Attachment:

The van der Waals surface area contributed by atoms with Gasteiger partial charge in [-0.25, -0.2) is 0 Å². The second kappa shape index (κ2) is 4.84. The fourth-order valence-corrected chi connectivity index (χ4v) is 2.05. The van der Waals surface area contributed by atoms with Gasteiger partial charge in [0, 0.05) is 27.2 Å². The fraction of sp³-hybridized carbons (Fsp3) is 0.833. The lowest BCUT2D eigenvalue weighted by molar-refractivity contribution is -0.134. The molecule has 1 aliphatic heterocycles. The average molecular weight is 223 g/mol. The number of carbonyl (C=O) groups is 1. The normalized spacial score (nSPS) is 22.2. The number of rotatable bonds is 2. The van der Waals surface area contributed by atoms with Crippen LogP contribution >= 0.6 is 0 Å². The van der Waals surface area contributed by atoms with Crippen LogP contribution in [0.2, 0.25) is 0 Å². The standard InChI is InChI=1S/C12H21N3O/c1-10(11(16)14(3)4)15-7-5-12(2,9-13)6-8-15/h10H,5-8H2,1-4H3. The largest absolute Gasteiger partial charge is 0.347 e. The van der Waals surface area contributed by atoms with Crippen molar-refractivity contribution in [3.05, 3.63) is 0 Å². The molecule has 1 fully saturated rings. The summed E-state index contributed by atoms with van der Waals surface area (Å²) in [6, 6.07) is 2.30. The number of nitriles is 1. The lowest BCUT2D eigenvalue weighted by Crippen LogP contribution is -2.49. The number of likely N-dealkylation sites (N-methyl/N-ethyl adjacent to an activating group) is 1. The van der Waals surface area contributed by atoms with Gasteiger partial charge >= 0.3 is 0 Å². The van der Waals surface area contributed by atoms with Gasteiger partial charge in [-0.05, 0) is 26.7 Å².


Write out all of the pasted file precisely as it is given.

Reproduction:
The van der Waals surface area contributed by atoms with Gasteiger partial charge in [-0.25, -0.2) is 0 Å². The second kappa shape index (κ2) is 4.84. The fourth-order valence-corrected chi connectivity index (χ4v) is 2.05. The van der Waals surface area contributed by atoms with Gasteiger partial charge in [0, 0.05) is 27.2 Å². The fraction of sp³-hybridized carbons (Fsp3) is 0.833. The lowest BCUT2D eigenvalue weighted by molar-refractivity contribution is -0.134. The molecule has 1 aliphatic heterocycles. The average molecular weight is 223 g/mol. The number of carbonyl (C=O) groups is 1. The normalized spacial score (nSPS) is 22.2. The number of rotatable bonds is 2. The van der Waals surface area contributed by atoms with Crippen LogP contribution >= 0.6 is 0 Å². The van der Waals surface area contributed by atoms with Crippen LogP contribution in [0.2, 0.25) is 0 Å². The standard InChI is InChI=1S/C12H21N3O/c1-10(11(16)14(3)4)15-7-5-12(2,9-13)6-8-15/h10H,5-8H2,1-4H3. The largest absolute Gasteiger partial charge is 0.347 e. The van der Waals surface area contributed by atoms with Crippen molar-refractivity contribution in [3.05, 3.63) is 0 Å². The molecule has 1 fully saturated rings. The summed E-state index contributed by atoms with van der Waals surface area (Å²) in [6, 6.07) is 2.30. The number of nitriles is 1. The lowest BCUT2D eigenvalue weighted by Crippen LogP contribution is -2.49. The number of likely N-dealkylation sites (N-methyl/N-ethyl adjacent to an activating group) is 1. The van der Waals surface area contributed by atoms with Gasteiger partial charge >= 0.3 is 0 Å². The van der Waals surface area contributed by atoms with Gasteiger partial charge in [-0.05, 0) is 26.7 Å².